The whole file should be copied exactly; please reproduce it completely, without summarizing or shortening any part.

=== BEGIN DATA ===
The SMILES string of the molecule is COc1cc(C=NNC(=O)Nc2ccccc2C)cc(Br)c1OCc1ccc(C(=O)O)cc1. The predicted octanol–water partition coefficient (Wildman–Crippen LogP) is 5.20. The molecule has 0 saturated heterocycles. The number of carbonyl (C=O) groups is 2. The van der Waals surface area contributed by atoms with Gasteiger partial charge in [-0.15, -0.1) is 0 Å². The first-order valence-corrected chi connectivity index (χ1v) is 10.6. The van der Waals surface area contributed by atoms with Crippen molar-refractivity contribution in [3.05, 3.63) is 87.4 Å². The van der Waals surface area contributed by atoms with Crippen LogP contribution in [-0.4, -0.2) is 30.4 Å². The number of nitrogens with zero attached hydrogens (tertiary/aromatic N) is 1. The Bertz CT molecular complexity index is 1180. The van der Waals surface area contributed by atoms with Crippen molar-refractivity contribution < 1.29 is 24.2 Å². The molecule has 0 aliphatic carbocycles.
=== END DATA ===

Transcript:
The SMILES string of the molecule is COc1cc(C=NNC(=O)Nc2ccccc2C)cc(Br)c1OCc1ccc(C(=O)O)cc1. The predicted octanol–water partition coefficient (Wildman–Crippen LogP) is 5.20. The molecule has 0 saturated heterocycles. The number of carbonyl (C=O) groups is 2. The van der Waals surface area contributed by atoms with Gasteiger partial charge in [-0.15, -0.1) is 0 Å². The first-order valence-corrected chi connectivity index (χ1v) is 10.6. The van der Waals surface area contributed by atoms with Crippen molar-refractivity contribution in [3.05, 3.63) is 87.4 Å². The van der Waals surface area contributed by atoms with Crippen LogP contribution in [-0.4, -0.2) is 30.4 Å². The number of nitrogens with zero attached hydrogens (tertiary/aromatic N) is 1. The Bertz CT molecular complexity index is 1180. The van der Waals surface area contributed by atoms with Crippen molar-refractivity contribution < 1.29 is 24.2 Å². The molecule has 0 aliphatic carbocycles.